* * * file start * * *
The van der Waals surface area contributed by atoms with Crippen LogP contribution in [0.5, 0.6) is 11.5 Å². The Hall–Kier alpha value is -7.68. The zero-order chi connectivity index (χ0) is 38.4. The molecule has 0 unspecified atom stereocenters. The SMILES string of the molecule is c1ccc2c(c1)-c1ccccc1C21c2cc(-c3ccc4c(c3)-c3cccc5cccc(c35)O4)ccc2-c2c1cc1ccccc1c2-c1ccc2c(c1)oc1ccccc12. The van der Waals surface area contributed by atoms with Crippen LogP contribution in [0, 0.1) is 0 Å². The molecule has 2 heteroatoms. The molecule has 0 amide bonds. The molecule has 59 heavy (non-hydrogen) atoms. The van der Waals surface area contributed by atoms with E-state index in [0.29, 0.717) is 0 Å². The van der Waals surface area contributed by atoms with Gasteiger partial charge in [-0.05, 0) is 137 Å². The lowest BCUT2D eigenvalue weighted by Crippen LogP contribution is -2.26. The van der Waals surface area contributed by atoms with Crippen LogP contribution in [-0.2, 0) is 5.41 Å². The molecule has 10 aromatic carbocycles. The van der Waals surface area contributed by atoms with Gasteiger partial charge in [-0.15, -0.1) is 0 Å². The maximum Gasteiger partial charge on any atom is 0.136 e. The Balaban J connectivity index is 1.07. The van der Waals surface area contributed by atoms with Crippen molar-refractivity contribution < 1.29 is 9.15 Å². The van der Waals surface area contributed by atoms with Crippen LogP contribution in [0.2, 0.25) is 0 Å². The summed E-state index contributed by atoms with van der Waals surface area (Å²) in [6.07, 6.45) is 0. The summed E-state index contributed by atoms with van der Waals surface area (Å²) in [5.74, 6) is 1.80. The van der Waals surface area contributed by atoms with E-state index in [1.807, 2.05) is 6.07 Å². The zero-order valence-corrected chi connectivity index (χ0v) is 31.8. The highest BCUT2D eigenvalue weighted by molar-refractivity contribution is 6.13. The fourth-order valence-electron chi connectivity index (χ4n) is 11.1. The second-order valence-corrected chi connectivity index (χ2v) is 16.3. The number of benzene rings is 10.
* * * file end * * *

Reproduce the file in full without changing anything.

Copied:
The van der Waals surface area contributed by atoms with Crippen LogP contribution in [0.5, 0.6) is 11.5 Å². The Hall–Kier alpha value is -7.68. The zero-order chi connectivity index (χ0) is 38.4. The molecule has 0 unspecified atom stereocenters. The SMILES string of the molecule is c1ccc2c(c1)-c1ccccc1C21c2cc(-c3ccc4c(c3)-c3cccc5cccc(c35)O4)ccc2-c2c1cc1ccccc1c2-c1ccc2c(c1)oc1ccccc12. The van der Waals surface area contributed by atoms with Crippen LogP contribution in [0, 0.1) is 0 Å². The molecule has 2 heteroatoms. The molecule has 0 amide bonds. The molecule has 59 heavy (non-hydrogen) atoms. The van der Waals surface area contributed by atoms with E-state index in [0.29, 0.717) is 0 Å². The van der Waals surface area contributed by atoms with Gasteiger partial charge in [-0.05, 0) is 137 Å². The lowest BCUT2D eigenvalue weighted by Crippen LogP contribution is -2.26. The van der Waals surface area contributed by atoms with Crippen LogP contribution in [-0.2, 0) is 5.41 Å². The molecule has 10 aromatic carbocycles. The van der Waals surface area contributed by atoms with Gasteiger partial charge in [-0.15, -0.1) is 0 Å². The maximum Gasteiger partial charge on any atom is 0.136 e. The Balaban J connectivity index is 1.07. The van der Waals surface area contributed by atoms with Crippen molar-refractivity contribution < 1.29 is 9.15 Å². The van der Waals surface area contributed by atoms with Crippen LogP contribution in [0.2, 0.25) is 0 Å². The summed E-state index contributed by atoms with van der Waals surface area (Å²) in [6.07, 6.45) is 0. The summed E-state index contributed by atoms with van der Waals surface area (Å²) in [5.74, 6) is 1.80. The van der Waals surface area contributed by atoms with E-state index in [1.807, 2.05) is 6.07 Å². The zero-order valence-corrected chi connectivity index (χ0v) is 31.8. The highest BCUT2D eigenvalue weighted by molar-refractivity contribution is 6.13. The fourth-order valence-electron chi connectivity index (χ4n) is 11.1. The second-order valence-corrected chi connectivity index (χ2v) is 16.3. The number of benzene rings is 10.